Sunday, September 20, 2009

Walnut Laminated Voyageur

A common paddle design marketed today is the so called "Voyageur" blade, essentially a straight side paddle with a wide, squarish tip, and recurved shoulders at the throat. Despite the persistant occurance of this design in modern stores, there is little evidence that it resembles anything that the real voyageurs may have actually paddled. Certainly in the paintings of Frances Anne Hopkins, the paddles don't resemble this blade design. The only other time I've seen the recurved shoulder design is with an early Mi'kmaq design documented by Adney.

Graham Warren refers to this design more precisely as a "North West Voyageur" simply because it appears in the voyageur art of Howard Sivertson. For some examples, I checked out a book of his entitled, The Illustrated Voyageur: Paintings and Companion Stories which has some delightful anecdotes and illustrations, although probably not entirely accurate.

Cover of Sivertson's Voyageur themed book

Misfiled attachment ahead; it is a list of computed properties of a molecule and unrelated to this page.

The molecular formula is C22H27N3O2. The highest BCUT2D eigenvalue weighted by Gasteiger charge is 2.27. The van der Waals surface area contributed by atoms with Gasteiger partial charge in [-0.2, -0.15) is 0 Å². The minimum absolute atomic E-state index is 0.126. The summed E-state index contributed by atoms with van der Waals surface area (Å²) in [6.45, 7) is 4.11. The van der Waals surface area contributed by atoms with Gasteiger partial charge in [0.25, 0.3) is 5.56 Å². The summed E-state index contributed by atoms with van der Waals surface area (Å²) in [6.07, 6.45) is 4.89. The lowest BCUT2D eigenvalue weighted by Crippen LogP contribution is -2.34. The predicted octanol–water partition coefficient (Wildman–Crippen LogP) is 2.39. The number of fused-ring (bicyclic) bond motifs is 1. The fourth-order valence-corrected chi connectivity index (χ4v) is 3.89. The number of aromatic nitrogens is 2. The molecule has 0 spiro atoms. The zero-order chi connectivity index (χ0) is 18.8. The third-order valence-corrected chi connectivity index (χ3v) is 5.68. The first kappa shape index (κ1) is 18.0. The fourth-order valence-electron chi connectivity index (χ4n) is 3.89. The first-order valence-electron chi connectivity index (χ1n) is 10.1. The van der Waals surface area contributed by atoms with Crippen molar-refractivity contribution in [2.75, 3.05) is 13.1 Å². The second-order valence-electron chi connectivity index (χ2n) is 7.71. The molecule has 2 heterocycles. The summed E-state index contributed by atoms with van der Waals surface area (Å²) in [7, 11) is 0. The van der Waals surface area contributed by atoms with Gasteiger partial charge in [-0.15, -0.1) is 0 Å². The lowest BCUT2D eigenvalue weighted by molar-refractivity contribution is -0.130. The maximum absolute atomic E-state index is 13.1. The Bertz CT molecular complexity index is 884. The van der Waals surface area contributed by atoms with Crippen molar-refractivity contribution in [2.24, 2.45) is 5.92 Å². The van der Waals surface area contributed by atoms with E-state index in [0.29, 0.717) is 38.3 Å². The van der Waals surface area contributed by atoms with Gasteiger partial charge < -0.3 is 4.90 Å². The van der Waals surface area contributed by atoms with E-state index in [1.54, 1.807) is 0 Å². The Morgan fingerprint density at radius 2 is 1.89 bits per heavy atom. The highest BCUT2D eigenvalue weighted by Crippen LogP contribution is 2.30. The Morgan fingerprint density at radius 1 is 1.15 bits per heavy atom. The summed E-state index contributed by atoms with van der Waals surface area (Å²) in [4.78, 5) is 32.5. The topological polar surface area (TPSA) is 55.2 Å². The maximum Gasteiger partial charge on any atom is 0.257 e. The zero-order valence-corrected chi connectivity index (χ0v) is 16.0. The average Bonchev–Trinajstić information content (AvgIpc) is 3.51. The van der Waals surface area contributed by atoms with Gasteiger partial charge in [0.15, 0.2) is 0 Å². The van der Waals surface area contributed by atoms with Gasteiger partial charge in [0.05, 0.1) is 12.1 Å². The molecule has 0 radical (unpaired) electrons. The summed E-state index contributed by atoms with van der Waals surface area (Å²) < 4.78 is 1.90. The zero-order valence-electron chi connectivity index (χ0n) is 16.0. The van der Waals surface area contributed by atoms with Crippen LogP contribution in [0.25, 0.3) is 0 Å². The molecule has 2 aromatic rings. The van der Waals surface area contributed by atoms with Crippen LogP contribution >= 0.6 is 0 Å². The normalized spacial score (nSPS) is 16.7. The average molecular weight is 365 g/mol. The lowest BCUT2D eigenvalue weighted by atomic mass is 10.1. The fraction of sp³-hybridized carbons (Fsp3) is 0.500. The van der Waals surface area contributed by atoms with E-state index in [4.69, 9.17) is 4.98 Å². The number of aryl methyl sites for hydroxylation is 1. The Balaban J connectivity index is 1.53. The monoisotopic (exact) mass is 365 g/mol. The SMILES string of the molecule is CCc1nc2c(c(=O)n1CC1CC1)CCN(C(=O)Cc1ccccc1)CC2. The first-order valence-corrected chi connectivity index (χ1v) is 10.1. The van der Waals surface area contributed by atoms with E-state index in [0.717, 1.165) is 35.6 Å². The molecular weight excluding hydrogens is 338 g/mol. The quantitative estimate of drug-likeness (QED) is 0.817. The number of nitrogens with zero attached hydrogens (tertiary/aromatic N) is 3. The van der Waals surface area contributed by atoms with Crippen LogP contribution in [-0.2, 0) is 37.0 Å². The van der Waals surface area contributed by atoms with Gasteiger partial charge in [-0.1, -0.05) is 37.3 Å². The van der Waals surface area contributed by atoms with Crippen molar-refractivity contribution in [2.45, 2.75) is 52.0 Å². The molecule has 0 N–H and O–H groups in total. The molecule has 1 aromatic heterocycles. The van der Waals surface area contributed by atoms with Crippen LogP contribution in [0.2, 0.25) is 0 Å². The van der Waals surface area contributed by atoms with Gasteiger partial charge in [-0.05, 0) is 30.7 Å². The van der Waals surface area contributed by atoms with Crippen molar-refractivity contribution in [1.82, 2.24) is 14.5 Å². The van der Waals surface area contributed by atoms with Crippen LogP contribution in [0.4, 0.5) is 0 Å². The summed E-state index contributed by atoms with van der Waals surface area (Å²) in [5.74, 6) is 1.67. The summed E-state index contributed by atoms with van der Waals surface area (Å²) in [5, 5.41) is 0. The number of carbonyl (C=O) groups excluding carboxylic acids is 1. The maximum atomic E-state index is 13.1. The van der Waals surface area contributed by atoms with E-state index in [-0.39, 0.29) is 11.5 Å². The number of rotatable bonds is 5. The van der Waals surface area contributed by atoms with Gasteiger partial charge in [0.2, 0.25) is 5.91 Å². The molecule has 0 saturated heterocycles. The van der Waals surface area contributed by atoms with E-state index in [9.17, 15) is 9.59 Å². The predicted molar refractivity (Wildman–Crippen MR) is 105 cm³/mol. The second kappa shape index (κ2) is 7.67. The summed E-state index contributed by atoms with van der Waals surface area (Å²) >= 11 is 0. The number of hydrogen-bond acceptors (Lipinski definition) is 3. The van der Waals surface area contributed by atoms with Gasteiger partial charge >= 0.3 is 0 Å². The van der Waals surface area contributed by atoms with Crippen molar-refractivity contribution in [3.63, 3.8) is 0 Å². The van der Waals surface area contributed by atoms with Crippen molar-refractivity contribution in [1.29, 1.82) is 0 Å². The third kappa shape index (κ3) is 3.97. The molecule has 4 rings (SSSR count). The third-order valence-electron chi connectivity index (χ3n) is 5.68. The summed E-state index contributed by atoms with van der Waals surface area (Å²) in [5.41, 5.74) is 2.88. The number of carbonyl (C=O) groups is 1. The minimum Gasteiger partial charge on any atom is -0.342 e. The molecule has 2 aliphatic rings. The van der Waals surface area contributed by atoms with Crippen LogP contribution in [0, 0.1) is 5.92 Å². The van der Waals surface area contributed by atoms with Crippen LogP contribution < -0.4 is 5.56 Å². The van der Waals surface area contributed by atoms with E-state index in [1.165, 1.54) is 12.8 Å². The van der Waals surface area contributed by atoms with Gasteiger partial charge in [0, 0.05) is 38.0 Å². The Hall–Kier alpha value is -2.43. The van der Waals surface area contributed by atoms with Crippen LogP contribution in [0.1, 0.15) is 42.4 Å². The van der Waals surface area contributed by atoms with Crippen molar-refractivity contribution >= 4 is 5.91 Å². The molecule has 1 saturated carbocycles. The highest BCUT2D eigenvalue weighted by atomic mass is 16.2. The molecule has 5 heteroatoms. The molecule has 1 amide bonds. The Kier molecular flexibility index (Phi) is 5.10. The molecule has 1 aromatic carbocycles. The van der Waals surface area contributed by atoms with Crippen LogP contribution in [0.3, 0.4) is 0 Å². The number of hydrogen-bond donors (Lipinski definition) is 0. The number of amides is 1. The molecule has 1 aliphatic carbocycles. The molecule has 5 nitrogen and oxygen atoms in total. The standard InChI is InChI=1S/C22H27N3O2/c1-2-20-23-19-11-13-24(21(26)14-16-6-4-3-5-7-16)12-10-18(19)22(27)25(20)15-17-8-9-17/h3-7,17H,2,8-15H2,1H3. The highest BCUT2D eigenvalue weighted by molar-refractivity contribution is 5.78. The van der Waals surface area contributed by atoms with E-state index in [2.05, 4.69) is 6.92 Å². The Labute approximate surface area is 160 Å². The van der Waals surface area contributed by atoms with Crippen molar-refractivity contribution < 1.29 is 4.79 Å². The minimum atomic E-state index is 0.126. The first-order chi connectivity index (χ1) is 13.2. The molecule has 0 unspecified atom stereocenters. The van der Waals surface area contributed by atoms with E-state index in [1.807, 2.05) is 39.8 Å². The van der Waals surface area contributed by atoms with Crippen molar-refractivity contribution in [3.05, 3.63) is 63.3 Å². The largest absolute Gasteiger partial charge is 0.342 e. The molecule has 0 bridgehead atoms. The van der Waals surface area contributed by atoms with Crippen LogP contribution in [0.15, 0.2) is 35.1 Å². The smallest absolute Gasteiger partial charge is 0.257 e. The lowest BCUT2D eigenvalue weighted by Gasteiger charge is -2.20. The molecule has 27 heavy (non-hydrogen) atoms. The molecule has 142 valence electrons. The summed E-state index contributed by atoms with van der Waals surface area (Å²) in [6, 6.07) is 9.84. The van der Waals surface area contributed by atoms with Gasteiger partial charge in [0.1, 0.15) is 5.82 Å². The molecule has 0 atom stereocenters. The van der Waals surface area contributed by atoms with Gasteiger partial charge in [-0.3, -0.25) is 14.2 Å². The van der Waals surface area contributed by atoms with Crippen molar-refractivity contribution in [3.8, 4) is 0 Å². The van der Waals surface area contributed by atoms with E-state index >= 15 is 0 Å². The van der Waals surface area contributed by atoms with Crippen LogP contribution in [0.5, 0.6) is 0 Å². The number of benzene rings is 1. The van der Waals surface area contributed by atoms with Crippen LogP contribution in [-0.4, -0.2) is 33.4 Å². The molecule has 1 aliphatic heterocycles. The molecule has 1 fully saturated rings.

In any event, I had made this blank many months ago from scraps of black walnut and a 3/4" wide strip of yellow poplar. Given the small width of the poplar, the walnut was laminated from the grip all the way to the blade resulting in a neat contrasting look in the shaft area. Walnut and Yellow Poplar are both very easy to carve and the simple, straight edges meant that cutting out and shaving down the blade and grip was very quick. This was one of the fastest paddles I carved out from a blank. Here are some pics of the job.

Unfinished paddle; Blade Closeup

Since I was using left over cutoff scraps, the grain pattern isn't perfectly symmetrical on the blade. There's also point on the blade where the grain reverses suddenly giving the appearance of a horizontal "scratch".

I've read plenty of criticisms of this blade design on canoeing forums with many paddlers literally calling this blade shape a piece of junk. Personally I found it an acceptable design although the larger squarish tip certainly made for a noisy entry and the recurved shoulders tended to cause some cavitation and loss of power when paddling with a quick pace. But I found that if I slowed down and relaxed the pace it handled well with underwater recoveries. The walnut-poplar lamination also resulted in a super-light paddle and there's no denying the rich-chocolatey appeal of the wood. Instead of adding any additional pyrography to this one, I've settled on simply oiling it and using it as an occasional light use paddle

Final work all oiled up

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